Researchers: Tim Carr (PI) Geology and Geography, West Virginia University; Randall Jackson, Regional Research Institute, West Virginia University; Paul Ziemkiewicz, National Research Center for Coal and Energy Environmental Technology, West Virginia University; Shawn Grushecky, Natural Resources and Design Forestry and Natural Resources, West Virginia University; Shikha Sharma, Geology and Geography, West Virginia University; Thomas Wilson, Geology and Geography, West Virginia University; Michael McCawley, Occupational and Environmental Health Sciences, West Virginia University; Kashy Aminian, Petroleum and Natural Gas Engineering, West Virginia University; Ali Takbiri Borujeni, Petroleum and Natural Gas Engineering, West Virginia University; Ebrahim Fathi, Petroleum and Natural Gas Engineering, West Virginia University.

Start Date: 09/23/2015

End Date: 05/31/2018

Funding Agency: US Department of State $750,000 (RRI portion $41,406)

Project Summary: Coordination of international outreach and education related to the International Forum on Unconventional Gas Sustainability and the Environment (INFUSE). The overall goal was to increase international understanding of how proper drilling, hydraulic fracturing and water management can reduce environmental risks and lead to sustainable resource development. This would enable government officials to better understand the unique safety, environmental, and social challenges associated with the development of unconventional resources and best practices to address those challenges. Based on our experience from the Marcellus and Utica shale intervals in West Virginia and the Appalachian basin, we documented scientific, technical, policy and environmental lessons learned in our region that are appropriate for different countries and regions. The research program had a flexible structure that will work to supplement and accommodate the requirements of effective overseas outreach. 


Marcellus Shale Energy Environmental Laboratory (MSEEL)
Researchers: WVU and The Ohio State University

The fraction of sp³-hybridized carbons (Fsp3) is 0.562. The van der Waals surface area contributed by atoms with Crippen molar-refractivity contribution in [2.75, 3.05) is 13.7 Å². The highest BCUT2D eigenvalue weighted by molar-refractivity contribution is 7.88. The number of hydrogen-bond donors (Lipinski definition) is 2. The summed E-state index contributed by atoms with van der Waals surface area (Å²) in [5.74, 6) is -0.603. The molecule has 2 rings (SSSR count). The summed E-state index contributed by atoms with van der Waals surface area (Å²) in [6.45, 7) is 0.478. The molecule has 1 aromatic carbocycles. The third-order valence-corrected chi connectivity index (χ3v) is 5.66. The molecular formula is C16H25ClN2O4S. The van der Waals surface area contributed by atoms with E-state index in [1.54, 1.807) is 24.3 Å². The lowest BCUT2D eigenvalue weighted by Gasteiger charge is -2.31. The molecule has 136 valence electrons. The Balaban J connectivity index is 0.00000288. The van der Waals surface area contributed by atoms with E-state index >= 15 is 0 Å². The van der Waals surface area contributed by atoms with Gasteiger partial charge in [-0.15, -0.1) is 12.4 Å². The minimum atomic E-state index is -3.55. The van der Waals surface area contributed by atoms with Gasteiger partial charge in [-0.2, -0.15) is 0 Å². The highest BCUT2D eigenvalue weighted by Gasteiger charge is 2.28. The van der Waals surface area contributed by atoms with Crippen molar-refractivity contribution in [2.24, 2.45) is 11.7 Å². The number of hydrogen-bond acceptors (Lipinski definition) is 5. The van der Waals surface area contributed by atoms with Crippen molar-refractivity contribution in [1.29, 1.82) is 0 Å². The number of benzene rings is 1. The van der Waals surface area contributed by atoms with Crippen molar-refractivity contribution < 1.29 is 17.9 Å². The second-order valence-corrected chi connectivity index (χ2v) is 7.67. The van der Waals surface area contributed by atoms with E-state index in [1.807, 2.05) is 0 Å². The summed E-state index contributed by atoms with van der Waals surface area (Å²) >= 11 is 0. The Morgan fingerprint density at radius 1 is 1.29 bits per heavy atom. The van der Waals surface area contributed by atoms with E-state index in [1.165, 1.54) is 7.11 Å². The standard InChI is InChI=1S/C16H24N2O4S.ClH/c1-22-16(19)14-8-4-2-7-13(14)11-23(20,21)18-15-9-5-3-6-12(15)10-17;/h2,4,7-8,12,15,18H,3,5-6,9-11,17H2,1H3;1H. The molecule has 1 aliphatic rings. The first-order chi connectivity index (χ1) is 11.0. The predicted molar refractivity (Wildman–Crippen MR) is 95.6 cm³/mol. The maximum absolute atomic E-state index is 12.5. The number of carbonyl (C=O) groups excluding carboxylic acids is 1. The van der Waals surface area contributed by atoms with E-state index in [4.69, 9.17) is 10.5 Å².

Researchers: WVU and The Ohio State University

Start Date: 10/01/2014

End Date: 03/31/2018

Funding Agency: DOE/NETL and Northeast Natural Energy $7,770,226 (RRI portion $41,736)

Project Summary: This information is taken from  WVUToday.

“As the Appalachian Region feels the impact of the burgeoning shale-energy industry, a consortium of researchers and industrial partners led by West Virginia University, with the assistance of The Ohio State University, will conduct the first-ever long-term, comprehensive field study of a natural resource that has changed the country’s – and the world’s – energy supply. The team will identify and demonstrate technologies required for best practices in environmentally responsible shale development, from drilling to completion through production. The U.S. Department of Energy will allow the research team to create and manage the Marcellus Shale Energy and Environment Laboratory, a field site and dedicated research laboratory at the Morgantown Industrial Park. The Marcellus Shale Energy and Environment Laboratory will allow the team to address critical gaps of knowledge of the characterization, basic subsurface science, and completion and stimulation strategies that enable more efficient resource recovery from fewer wells with reduced environmental impact. The primary objectives of the project include providing a long-term research site with an existing well and documented production and environment baseline from two previously completed wells. A dedicated scientific-observation well will be used to collect detailed subsurface data and to monitor and test technologies in additional wells to be drilled periodically over the project lifetime. The site also offers a unique opportunity to enable an open, collaborative and integrated program of science and technology development and testing to minimize environmental impacts while maximizing economic benefits.”